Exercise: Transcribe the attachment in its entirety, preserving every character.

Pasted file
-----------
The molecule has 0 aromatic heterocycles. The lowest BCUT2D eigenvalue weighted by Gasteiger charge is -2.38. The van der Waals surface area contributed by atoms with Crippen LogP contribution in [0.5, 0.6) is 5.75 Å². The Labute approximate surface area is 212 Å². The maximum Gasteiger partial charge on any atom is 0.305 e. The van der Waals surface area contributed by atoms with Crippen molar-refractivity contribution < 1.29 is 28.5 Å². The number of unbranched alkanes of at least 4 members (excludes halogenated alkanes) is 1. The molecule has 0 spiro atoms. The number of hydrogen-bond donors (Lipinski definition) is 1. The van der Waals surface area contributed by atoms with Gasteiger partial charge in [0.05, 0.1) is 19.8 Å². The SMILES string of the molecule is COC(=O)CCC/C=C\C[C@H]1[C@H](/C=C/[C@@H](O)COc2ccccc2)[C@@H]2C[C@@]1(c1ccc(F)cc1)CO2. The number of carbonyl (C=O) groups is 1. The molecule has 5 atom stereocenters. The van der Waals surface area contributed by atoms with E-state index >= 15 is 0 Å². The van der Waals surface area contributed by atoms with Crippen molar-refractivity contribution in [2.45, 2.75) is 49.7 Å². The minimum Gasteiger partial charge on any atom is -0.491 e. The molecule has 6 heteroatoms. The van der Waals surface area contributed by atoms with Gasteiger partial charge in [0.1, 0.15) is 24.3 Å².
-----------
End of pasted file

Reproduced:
The molecule has 0 aromatic heterocycles. The lowest BCUT2D eigenvalue weighted by Gasteiger charge is -2.38. The van der Waals surface area contributed by atoms with Crippen LogP contribution in [0.5, 0.6) is 5.75 Å². The Labute approximate surface area is 212 Å². The maximum Gasteiger partial charge on any atom is 0.305 e. The van der Waals surface area contributed by atoms with Crippen molar-refractivity contribution < 1.29 is 28.5 Å². The number of unbranched alkanes of at least 4 members (excludes halogenated alkanes) is 1. The molecule has 0 spiro atoms. The number of hydrogen-bond donors (Lipinski definition) is 1. The van der Waals surface area contributed by atoms with Gasteiger partial charge in [0.05, 0.1) is 19.8 Å². The SMILES string of the molecule is COC(=O)CCC/C=C\C[C@H]1[C@H](/C=C/[C@@H](O)COc2ccccc2)[C@@H]2C[C@@]1(c1ccc(F)cc1)CO2. The number of carbonyl (C=O) groups is 1. The molecule has 5 atom stereocenters. The van der Waals surface area contributed by atoms with E-state index >= 15 is 0 Å². The van der Waals surface area contributed by atoms with Crippen molar-refractivity contribution in [2.45, 2.75) is 49.7 Å². The minimum Gasteiger partial charge on any atom is -0.491 e. The molecule has 6 heteroatoms. The van der Waals surface area contributed by atoms with Gasteiger partial charge in [0.1, 0.15) is 24.3 Å².